As the introductory and “role of law” (Cosens et al. 2017) articles in this special feature (Chaffin et al. 2017) have made clear, the goal of adaptive governance is to cope with change in social-ecological systems (SESs). However, adaptive governance also needs to work “on the ground,” i.e., it must not only effectively manage changing SESs but also operate as a legitimate and effective governance system that meets both the psychological needs of the individuals governed and the socioeconomic needs of the communities involved. Here, we focus on the structural and procedural characteristics that emergent adaptive governance systems will need in order to govern well. Specifically, because adaptive governance arises to cope with change, it must pay real attention to the problem of how to balance the need for increased flexibility with continuing governance stability so that it can foster adaptation to change without being perceived or experienced as perpetually destabilizing, disruptive, and unfair.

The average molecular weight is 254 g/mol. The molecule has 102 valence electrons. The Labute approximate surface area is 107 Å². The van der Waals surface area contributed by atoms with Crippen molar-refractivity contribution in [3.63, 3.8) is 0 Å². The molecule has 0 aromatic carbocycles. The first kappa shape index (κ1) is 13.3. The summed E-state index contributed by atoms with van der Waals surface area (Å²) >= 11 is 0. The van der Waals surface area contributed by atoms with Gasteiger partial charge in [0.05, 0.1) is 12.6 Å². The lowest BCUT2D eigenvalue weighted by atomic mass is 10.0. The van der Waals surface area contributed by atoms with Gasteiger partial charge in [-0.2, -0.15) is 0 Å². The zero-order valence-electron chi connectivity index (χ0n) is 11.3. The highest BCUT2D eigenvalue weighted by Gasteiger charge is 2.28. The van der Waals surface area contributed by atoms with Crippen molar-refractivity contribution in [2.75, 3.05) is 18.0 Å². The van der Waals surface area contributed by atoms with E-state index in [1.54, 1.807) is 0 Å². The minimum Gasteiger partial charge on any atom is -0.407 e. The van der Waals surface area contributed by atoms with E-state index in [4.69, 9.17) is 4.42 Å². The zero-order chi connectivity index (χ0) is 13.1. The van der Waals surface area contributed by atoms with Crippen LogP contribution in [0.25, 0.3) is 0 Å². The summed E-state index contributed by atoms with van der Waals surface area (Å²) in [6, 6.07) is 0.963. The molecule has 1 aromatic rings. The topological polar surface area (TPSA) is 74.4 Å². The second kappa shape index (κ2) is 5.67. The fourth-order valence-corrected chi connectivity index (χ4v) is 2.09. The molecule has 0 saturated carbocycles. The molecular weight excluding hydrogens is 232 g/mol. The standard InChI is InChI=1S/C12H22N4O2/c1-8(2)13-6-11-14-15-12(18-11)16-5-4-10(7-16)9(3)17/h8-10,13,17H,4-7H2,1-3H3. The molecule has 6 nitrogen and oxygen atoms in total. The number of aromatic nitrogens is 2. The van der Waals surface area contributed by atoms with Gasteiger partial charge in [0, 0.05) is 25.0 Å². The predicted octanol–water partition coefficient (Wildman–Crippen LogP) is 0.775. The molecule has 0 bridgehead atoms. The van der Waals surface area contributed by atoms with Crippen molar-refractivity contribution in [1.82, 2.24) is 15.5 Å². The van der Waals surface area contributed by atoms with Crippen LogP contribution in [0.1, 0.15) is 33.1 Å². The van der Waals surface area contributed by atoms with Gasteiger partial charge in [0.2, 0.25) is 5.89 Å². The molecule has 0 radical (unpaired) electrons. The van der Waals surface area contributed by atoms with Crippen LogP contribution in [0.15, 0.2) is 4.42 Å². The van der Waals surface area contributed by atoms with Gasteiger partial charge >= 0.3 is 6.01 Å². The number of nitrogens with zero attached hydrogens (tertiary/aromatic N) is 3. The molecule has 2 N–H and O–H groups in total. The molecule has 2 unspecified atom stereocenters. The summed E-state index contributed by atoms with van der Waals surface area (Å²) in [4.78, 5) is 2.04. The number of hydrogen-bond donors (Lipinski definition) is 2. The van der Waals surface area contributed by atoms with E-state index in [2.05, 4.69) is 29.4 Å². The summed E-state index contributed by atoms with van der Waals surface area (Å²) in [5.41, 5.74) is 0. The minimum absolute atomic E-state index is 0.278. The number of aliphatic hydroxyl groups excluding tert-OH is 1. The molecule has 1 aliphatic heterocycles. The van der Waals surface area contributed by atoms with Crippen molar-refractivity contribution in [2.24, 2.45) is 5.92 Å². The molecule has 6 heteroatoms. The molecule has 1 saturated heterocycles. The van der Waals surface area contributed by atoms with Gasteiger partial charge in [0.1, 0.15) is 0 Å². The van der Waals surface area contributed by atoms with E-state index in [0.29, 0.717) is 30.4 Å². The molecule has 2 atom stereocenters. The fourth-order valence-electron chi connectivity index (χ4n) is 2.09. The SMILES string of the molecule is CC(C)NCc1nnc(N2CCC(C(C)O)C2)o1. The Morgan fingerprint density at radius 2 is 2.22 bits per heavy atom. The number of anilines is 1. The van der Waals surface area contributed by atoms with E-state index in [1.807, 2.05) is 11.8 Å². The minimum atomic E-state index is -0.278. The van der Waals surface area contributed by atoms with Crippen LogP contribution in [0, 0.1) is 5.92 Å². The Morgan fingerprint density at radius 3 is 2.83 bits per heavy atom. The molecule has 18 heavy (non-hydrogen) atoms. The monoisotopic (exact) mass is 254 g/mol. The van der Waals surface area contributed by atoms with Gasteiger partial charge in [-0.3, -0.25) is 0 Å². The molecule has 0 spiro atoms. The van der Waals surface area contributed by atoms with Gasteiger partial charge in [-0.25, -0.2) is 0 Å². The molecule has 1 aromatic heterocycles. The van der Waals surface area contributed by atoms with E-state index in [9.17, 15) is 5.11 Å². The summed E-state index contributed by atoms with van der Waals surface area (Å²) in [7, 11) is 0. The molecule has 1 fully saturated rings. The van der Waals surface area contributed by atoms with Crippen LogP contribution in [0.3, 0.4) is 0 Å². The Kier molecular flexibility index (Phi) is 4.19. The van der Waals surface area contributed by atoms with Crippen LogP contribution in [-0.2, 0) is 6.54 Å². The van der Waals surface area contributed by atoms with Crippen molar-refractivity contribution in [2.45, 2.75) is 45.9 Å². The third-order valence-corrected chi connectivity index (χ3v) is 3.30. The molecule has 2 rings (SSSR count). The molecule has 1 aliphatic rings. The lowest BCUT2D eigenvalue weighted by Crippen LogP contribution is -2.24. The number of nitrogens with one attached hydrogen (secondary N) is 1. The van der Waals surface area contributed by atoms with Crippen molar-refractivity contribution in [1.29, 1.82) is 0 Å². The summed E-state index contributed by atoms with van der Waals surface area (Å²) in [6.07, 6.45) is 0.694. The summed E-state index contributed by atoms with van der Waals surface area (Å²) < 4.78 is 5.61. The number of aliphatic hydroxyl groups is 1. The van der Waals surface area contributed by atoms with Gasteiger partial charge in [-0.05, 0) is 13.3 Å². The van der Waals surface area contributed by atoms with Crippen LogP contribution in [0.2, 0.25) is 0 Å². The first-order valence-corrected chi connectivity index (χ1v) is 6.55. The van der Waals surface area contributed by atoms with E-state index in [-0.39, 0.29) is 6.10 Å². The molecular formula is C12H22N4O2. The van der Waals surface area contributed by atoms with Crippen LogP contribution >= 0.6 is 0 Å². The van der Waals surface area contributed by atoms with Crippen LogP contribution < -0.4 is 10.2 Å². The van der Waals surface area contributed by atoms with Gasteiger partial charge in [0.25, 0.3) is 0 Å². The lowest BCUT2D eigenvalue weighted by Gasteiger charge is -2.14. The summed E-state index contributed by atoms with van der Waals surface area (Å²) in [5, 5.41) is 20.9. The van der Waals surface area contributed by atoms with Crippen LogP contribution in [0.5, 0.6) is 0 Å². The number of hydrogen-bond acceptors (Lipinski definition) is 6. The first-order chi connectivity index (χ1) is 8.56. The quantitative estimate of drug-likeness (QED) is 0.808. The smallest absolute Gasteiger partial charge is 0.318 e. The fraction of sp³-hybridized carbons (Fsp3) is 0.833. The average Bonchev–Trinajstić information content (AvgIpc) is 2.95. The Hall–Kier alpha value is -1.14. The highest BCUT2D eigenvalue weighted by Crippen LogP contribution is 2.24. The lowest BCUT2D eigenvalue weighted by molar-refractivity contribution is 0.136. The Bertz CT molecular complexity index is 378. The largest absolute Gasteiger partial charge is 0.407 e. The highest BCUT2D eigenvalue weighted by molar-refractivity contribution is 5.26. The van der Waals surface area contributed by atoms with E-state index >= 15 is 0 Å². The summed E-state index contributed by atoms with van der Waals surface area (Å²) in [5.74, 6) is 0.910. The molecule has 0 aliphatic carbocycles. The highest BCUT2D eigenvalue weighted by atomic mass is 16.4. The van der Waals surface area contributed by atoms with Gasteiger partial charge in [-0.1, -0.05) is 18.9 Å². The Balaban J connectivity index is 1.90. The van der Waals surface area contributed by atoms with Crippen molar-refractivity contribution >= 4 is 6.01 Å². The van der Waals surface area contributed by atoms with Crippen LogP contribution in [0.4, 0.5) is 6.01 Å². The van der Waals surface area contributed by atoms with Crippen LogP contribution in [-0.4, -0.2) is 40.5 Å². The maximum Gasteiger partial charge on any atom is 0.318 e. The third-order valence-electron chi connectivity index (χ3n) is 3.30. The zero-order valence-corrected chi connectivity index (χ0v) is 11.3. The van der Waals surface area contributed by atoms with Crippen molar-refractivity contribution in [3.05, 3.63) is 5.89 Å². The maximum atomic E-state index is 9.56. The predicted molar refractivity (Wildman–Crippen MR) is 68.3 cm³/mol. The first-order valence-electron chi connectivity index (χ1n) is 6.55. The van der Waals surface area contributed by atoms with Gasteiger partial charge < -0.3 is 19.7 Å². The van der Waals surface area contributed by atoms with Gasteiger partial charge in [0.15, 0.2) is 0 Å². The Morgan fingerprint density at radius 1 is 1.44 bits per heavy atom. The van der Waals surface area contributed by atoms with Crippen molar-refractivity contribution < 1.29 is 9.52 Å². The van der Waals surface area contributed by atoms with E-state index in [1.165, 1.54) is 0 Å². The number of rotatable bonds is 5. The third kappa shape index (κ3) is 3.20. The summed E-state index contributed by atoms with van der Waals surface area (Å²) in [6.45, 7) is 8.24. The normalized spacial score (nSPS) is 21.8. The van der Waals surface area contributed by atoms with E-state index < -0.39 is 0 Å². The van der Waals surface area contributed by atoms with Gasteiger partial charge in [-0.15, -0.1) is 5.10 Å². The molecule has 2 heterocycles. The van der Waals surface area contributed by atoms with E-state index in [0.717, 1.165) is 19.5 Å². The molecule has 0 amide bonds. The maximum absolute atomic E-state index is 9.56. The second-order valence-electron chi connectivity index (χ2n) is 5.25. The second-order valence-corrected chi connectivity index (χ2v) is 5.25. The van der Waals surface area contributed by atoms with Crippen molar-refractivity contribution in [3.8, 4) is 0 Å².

As is described in this special feature’s introductory article, “governance” encompasses the means through which a community chooses its collective goals, makes decisions, and takes action to achieve the chosen goals. As other articles in this feature have noted, governance encompasses not only government, but also the relationship between government and society and less formal institutions. “Stability” in governance institutions refers to the persistence over time, in the same or similar form, of governance structures (e.g., the branches of government and their implementing bodies at all levels, the rule of law, nongovernmental governance institutions such as industry groups); of substantive rules, standards, and norms; and of procedural requirements and opportunities, including public and interest group participation. “Flexibility” refers to the degree of latitude possible within a given governance structure (e.g., swings from conservative to liberal perspectives); within its substantive rules, standards, and norms (e.g., discretion in interpretation, implementation, and application; exceptions and variances; amendments); and within its procedural requirements (e.g., the use of more or less formal procedures or abbreviated procedures) without fundamentally breaching or displacing the governance system as a whole (as, at the extreme, in a revolution). Importantly, however, structure, substance, and procedure are three distinct (if interrelated) aspects of governance systems, and the design for stability or flexibility within each aspect can differentially affect the legitimacy and effectiveness of the overall governance system. For example, no matter how attentive a system is to inclusive participation and procedural due process, it will not be perceived as legitimate if the substantive rules discriminate against important subgroups within the governed community. Conversely, substantive rules that are initially sound may become unfairly outdated if governance structures do not allow for their periodic amendment, or they may come to be perceived as illegitimate if their application in practice is arbitrary.